You Probably Believe Some Learning Myths: Take Our Quiz To Find Out

NPR published a quiz based on my new book Learn better. Follow the link to check it out and let me know what you think in the comments! This blog post has some pretty useful information. So print it out; get out your highlighter and take off the cap. Ready? Now throw it away, because highlighters don’t really help people learn.

Practice Doesn’t Make Perfect

Slate featured this excerpt from Learn Better about how, in order to get better at something, you need to know what you’re doing wrong. Smart, focused criticism helps us figure out how to improve. Feedback makes us realize what we’re doing wrong and how we can do it right. As researcher John Hattie writes in his book Visible Learning, “the most powerful single influence enhancing achievement is feedback. ”I’ll admit that I had long ignored this fact in my basketball life. Before pick-up games, I’d often go to the local gym to try and improve but I wouldn’t really monitor my outcomes. I didn’t … Read More

Education debates don’t focus enough on teaching and learning

I wrote this piece for ThinkProgress about the need to focus education debates around improving everyday classroom practice. Here’s the gist of the piece:   Most school reform headlines focus on a pretty narrow area of policy. The latest voucher study will spark fierce debates, while pundits write heated op-eds on the benefits of non-elected school boards. In Denver, discussions of charter schools funding dominate the education debate. In Los Angeles, the conversation is all about school choice. These issues are important. Private school vouchers could decimate the nation’s public school system. But just about all of these policy debates revolve around … Read More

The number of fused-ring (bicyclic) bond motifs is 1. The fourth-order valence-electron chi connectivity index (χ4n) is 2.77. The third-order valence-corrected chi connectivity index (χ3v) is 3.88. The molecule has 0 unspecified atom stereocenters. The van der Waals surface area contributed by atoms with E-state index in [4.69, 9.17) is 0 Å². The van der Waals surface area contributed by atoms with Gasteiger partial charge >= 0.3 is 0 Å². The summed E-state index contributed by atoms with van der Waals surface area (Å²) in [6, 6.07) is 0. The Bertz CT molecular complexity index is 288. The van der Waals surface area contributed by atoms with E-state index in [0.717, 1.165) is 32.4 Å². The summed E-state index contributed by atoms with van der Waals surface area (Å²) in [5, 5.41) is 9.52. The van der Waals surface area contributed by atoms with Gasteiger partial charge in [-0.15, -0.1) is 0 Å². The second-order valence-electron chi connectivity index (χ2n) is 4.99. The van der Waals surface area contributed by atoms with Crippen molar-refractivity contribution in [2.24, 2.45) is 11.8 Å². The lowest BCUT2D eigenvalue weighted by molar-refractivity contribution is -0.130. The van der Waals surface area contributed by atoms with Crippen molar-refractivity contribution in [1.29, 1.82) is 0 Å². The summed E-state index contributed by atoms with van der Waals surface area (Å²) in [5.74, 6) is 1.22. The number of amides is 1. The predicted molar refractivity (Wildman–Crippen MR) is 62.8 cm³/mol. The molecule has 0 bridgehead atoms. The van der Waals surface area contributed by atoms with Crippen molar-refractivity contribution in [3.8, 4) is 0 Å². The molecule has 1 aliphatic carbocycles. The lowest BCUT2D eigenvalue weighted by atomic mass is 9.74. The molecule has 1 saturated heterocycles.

Why I learned how to do math with the ancient abacus

Vox recently featured an excerpt from my new book Learn Better. I pasted the nut of the story below:   As a technology, the abacus predates the making of glass and the invention of the alphabet. The Romans had some sort of counting device with beads. So did the early Greeks. The word “calculate” comes from the expression “drawing pebbles,” basically using some sort of abacus-like device to do math. Researchers from Harvard to China have studied the device, showing that abacus students often learn more than students who use more modern approaches. UC San Diego psychologist David Barner led one … Read More